I agree. In addition to using Motion Controllers for manufacturing processes and driving conveyors, I didn't realize they can be used as test stands. You learn something new everyday. Very nice article.
it is true that programmable motion controls are particularly important for durability testing. This will also reduce complexities in testing by offering flexibility in testing. I have developed a similar system for floppy drive test automation in the 90s.
The process of testing any product needs to be rigorous and thorough; this statement is even more true for sensitive products on which people's lives may rely. That said, I agree that some tests end up causing minute damages to the product being tested, damages that may not manifest immediately but end up causing defects in future. As such, the idea of motion controllers in automotive testing is one that should absolutely be embraced with open arms.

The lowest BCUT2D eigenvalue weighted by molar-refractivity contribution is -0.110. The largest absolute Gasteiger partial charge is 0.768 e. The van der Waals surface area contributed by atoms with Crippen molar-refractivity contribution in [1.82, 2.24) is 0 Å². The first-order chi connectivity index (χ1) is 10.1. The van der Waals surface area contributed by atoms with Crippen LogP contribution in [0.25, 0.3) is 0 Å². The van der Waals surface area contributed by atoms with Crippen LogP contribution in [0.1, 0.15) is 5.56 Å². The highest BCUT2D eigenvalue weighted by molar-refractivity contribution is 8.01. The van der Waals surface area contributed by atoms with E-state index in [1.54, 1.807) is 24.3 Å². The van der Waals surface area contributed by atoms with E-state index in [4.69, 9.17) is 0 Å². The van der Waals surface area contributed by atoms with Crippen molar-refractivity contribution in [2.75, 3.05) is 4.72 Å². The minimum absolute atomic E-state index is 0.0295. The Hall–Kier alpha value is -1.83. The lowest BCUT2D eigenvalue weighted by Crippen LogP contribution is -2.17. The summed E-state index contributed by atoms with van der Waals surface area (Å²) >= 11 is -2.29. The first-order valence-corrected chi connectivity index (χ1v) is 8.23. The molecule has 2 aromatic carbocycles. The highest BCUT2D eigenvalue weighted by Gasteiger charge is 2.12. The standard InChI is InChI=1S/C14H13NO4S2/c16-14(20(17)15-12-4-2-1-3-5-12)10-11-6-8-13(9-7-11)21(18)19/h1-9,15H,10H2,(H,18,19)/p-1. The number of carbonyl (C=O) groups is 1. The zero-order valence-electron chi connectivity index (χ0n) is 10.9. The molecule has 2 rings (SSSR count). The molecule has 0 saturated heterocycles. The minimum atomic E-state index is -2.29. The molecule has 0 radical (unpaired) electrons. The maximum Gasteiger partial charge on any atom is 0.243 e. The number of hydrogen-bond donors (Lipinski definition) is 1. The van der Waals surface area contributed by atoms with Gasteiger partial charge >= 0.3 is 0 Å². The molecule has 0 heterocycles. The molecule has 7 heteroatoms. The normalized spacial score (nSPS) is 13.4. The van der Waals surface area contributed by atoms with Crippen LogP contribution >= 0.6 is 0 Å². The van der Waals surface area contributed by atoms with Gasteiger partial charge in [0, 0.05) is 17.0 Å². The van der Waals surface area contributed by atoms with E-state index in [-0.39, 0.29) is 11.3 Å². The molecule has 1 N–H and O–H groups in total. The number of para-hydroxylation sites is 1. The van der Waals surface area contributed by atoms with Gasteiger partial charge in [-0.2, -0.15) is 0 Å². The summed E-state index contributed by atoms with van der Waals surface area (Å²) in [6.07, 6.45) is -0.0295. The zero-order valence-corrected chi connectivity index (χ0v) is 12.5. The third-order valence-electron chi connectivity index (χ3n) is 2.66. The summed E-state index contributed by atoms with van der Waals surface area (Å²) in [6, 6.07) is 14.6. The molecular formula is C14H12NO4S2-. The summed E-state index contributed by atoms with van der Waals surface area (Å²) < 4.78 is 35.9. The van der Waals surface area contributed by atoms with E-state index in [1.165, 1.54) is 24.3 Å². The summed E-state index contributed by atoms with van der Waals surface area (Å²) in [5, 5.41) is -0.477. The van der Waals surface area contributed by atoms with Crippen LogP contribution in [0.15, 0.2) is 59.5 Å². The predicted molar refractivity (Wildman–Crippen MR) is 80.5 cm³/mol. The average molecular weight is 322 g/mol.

Wal-Mart will hold its second Made in the USA Open Call July 7-8, at its headquarters in Bentonville, Ark. The event will be a repeat effort by the world’s biggest seller of consumer goods to increase the amount of US-made products it sells in Wal-Mart stores, in Sam’s Club members-only wholesale outlets, and on walmart.com.
From design feasibility, to development, to production, having the right information to make good decisions can ultimately keep a product from failing validation. The key is highly focused information that doesn’t come from conventional, statistics-based tests but from accelerated stress testing.
There’s a good chance that a few of the things mentioned here won't fully come to fruition in 2015 but rather much later down the line. However, as Malcolm X once said, "The future belongs to those who prepare for it today."
Focus on Fundamentals consists of 45-minute on-line classes that cover a host of technologies. You learn without leaving the comfort of your desk. All classes are taught by subject-matter experts and all are archived. So if you can't attend live, attend at your convenience.